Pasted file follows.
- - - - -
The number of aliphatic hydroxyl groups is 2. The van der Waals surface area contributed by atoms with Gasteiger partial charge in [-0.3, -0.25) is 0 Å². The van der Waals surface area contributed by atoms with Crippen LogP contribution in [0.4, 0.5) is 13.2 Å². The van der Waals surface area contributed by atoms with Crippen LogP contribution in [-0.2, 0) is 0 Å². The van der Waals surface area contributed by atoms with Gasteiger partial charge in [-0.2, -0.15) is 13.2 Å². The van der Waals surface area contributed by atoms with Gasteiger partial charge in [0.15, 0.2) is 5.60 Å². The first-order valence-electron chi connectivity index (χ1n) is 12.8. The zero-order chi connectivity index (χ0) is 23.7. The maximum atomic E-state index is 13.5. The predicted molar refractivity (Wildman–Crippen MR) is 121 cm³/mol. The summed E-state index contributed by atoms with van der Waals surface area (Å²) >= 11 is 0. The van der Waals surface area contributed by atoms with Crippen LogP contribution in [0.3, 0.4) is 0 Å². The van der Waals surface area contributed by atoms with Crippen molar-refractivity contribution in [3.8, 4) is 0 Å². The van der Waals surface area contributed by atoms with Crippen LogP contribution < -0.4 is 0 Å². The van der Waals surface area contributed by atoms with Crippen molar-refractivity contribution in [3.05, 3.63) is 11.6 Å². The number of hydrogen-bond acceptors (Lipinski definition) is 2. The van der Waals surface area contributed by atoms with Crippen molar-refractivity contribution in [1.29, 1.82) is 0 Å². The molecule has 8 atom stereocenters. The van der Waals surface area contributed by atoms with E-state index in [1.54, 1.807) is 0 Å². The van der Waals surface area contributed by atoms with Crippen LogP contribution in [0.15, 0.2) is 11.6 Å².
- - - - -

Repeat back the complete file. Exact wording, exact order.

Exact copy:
The number of aliphatic hydroxyl groups is 2. The van der Waals surface area contributed by atoms with Gasteiger partial charge in [-0.3, -0.25) is 0 Å². The van der Waals surface area contributed by atoms with Crippen LogP contribution in [0.4, 0.5) is 13.2 Å². The van der Waals surface area contributed by atoms with Crippen LogP contribution in [-0.2, 0) is 0 Å². The van der Waals surface area contributed by atoms with Gasteiger partial charge in [-0.2, -0.15) is 13.2 Å². The van der Waals surface area contributed by atoms with Gasteiger partial charge in [0.15, 0.2) is 5.60 Å². The first-order valence-electron chi connectivity index (χ1n) is 12.8. The zero-order chi connectivity index (χ0) is 23.7. The maximum atomic E-state index is 13.5. The predicted molar refractivity (Wildman–Crippen MR) is 121 cm³/mol. The summed E-state index contributed by atoms with van der Waals surface area (Å²) >= 11 is 0. The van der Waals surface area contributed by atoms with Crippen LogP contribution in [0.3, 0.4) is 0 Å². The van der Waals surface area contributed by atoms with Crippen molar-refractivity contribution in [3.8, 4) is 0 Å². The van der Waals surface area contributed by atoms with Crippen LogP contribution < -0.4 is 0 Å². The van der Waals surface area contributed by atoms with Crippen molar-refractivity contribution in [3.05, 3.63) is 11.6 Å². The number of hydrogen-bond acceptors (Lipinski definition) is 2. The van der Waals surface area contributed by atoms with Crippen molar-refractivity contribution in [1.29, 1.82) is 0 Å². The molecule has 8 atom stereocenters. The van der Waals surface area contributed by atoms with E-state index in [1.54, 1.807) is 0 Å². The van der Waals surface area contributed by atoms with Crippen LogP contribution in [0.15, 0.2) is 11.6 Å².